Words of the Week

One feels the beauty of the world only according to the measure of beauty that is in the inner core of one’s soul.
– Rabbi Abraham Isaac Kook

Jew of the Week: Avi Issacharoff

Creator of Hit TV Show Fauda

Avi Issacharoff (b. 1973) was born in Jerusalem to a 7th generation Bukharian-Israeli family. His ancestors were among the first settlers of the famed Bukharian Quarter of Jerusalem. Although his family had built the Issacharoff-Babayev Synagogue of Jerusalem, Issacharoff himself was raised in Givat Shaul and attended its Kurdi synagogue. There, he picked up Arabic and would go on to become fluent in the language. This allowed Issacharoff to serve in the prestigious IDF Unit 217, also known as Duvdevan (“Cherry”), the elite special forces of the Commando Brigade, famous for their undercover work in Arab territories. Following his service, Issacharoff studied at Ben-Gurion University, then got an MA from Tel Aviv University. His first big role was as a Middle East Affairs Correspondent for Israel Radio. In 2002, he won a Best Reporter Award for his coverage of the Second Intifada. Shortly after, he began writing his first book (together with Amos Harel), called The Seventh War: How we won and why we lost the war with the Palestinians. The award-winning book was translated into French and Arabic, and became a Middle Eastern bestseller. The two later wrote another award-winning and bestselling book about the 2006 Lebanon War. Meanwhile, Issacharoff moved over to work at Ha’aretz as its Palestinian and Arab Affairs Correspondent. In 2014, he and a cameraman were beaten by Palestinian rioters. After producing, writing, and directing a number of short documentaries, Issacharoff teamed up with actor Lior Raz (a fellow Duvdevan veteran) to create Fauda, a new television show about Israeli secret agents in Palestinian communities. The show – based on their own experiences – became a huge hit, and won six Ophir Awards (the Israeli Oscars). It was eventually picked up by Netflix and streamed in 190 countries. Last month, The New York Times called it the best international show of 2017. Its long-awaited second season is now on air, and a third is coming next year. Meanwhile, Issacharoff still writes regularly, now as the Middle East Analyst for The Times of Israel and Walla!, Israel’s largest news portal. He is also a lecturer at Tel Aviv University. In a recent interview, he said how he fondly remembers Pesach seders at his grandfather’s house, where everyone wore joma, the traditional Bukharian robes, and that one of his favourite pastimes to this day is cooking Bukharian food.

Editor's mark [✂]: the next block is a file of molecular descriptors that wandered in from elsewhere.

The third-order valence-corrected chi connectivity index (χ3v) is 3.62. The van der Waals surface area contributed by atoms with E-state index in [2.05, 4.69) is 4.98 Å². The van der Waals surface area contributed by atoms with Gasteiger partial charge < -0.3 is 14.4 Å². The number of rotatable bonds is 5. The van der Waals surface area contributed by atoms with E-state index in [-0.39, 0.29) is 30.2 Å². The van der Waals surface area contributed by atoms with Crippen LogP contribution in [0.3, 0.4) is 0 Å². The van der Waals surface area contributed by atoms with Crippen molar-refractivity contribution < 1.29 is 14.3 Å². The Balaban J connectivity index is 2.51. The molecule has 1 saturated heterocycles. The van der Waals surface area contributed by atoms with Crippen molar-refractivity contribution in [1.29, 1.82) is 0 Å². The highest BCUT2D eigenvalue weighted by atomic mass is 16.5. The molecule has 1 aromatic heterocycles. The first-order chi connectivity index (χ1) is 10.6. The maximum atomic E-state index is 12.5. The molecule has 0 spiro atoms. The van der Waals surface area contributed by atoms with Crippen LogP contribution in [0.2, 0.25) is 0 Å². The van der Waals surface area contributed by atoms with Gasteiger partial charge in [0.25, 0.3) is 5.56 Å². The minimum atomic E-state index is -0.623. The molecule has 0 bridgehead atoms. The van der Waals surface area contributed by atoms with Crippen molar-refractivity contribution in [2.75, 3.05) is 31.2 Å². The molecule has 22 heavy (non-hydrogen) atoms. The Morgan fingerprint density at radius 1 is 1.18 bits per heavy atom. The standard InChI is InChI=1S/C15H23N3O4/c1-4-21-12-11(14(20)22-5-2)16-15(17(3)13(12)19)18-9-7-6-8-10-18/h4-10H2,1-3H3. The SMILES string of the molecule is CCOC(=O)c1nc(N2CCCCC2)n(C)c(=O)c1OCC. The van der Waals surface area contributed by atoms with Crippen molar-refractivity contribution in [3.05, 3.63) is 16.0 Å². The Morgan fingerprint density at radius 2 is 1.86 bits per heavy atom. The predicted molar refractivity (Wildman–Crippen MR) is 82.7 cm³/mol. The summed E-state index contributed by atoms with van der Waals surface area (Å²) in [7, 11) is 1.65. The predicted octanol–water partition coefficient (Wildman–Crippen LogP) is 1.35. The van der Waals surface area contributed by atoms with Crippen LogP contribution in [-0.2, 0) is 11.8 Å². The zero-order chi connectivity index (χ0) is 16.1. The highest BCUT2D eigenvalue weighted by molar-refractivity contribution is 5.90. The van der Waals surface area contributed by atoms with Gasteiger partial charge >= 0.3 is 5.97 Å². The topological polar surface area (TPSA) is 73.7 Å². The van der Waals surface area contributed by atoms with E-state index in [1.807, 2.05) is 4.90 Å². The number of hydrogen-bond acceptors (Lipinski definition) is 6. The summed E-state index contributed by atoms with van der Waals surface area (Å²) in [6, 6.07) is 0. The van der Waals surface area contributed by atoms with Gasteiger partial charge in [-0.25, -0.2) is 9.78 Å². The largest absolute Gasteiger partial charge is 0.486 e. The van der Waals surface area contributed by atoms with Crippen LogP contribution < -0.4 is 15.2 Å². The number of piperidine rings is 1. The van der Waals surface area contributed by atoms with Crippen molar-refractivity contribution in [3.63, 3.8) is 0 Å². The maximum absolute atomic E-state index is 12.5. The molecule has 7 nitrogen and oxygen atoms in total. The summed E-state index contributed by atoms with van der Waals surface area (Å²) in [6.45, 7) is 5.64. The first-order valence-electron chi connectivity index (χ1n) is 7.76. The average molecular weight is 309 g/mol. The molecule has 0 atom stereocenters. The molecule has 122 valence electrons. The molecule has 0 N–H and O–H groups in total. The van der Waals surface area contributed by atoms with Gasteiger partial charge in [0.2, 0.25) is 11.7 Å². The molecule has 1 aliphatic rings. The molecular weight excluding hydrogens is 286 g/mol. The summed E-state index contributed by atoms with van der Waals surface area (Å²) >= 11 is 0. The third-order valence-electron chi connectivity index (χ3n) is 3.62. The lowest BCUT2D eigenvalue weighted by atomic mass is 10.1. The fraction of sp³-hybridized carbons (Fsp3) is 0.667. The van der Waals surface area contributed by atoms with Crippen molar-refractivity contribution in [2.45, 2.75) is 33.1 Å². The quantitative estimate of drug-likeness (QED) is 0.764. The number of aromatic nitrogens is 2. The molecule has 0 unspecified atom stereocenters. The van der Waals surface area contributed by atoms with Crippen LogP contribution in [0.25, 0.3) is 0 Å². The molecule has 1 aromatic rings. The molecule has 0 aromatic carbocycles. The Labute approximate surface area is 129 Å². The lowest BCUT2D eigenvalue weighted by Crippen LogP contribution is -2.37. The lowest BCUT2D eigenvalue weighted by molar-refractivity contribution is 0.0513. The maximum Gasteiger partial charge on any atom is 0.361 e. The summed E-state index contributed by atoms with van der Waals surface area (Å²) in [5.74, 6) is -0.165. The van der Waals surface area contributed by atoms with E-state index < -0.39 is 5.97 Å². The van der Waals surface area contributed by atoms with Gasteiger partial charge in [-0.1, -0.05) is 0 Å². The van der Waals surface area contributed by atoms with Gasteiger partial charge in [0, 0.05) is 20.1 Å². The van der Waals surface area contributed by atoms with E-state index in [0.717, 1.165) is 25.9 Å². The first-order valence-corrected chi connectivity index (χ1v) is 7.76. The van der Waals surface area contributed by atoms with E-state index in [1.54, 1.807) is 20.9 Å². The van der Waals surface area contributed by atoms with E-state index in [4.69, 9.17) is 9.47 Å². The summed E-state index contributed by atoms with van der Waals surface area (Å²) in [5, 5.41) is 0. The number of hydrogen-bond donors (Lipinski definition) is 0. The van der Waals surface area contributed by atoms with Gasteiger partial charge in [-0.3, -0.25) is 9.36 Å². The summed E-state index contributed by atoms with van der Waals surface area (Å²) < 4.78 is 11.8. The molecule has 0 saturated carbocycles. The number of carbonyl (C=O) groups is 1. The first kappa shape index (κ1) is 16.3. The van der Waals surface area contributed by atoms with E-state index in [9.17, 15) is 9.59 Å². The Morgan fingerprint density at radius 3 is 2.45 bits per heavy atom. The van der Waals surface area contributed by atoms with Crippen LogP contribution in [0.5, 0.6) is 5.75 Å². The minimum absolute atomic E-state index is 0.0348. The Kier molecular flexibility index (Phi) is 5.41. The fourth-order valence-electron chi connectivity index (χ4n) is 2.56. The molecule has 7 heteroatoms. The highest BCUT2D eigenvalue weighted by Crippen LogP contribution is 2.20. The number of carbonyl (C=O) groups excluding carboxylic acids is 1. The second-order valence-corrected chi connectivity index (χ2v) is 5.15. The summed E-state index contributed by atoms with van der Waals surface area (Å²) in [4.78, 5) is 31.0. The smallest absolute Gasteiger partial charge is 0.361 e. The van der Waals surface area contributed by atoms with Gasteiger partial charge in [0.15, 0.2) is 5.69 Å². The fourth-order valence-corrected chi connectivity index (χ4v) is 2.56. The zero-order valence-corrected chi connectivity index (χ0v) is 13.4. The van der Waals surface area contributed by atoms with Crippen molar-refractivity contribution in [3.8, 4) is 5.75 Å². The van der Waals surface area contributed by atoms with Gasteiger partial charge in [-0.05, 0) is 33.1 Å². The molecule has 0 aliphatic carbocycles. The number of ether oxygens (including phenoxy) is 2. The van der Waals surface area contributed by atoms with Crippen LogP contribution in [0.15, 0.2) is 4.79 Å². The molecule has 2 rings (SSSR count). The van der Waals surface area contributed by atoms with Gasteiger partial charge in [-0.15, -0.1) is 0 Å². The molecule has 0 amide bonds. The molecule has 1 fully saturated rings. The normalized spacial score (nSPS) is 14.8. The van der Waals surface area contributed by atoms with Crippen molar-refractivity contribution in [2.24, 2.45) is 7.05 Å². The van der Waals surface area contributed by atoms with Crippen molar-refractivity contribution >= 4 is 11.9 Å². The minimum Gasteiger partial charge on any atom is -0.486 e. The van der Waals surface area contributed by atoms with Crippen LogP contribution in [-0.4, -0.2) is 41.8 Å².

Words of the Week

They don’t speak enough about the Kurds, because we have never taken hostages, never hijacked a plane. But I am proud of this. We have only three advantages: our willingness to sacrifice our bodies, our high morale, and if those fail us, we always have the mountains. Because they are our only friends.
– Dr. Abdul Rahman Ghassemlou, on why there is so much support for Palestinians, but none for Kurds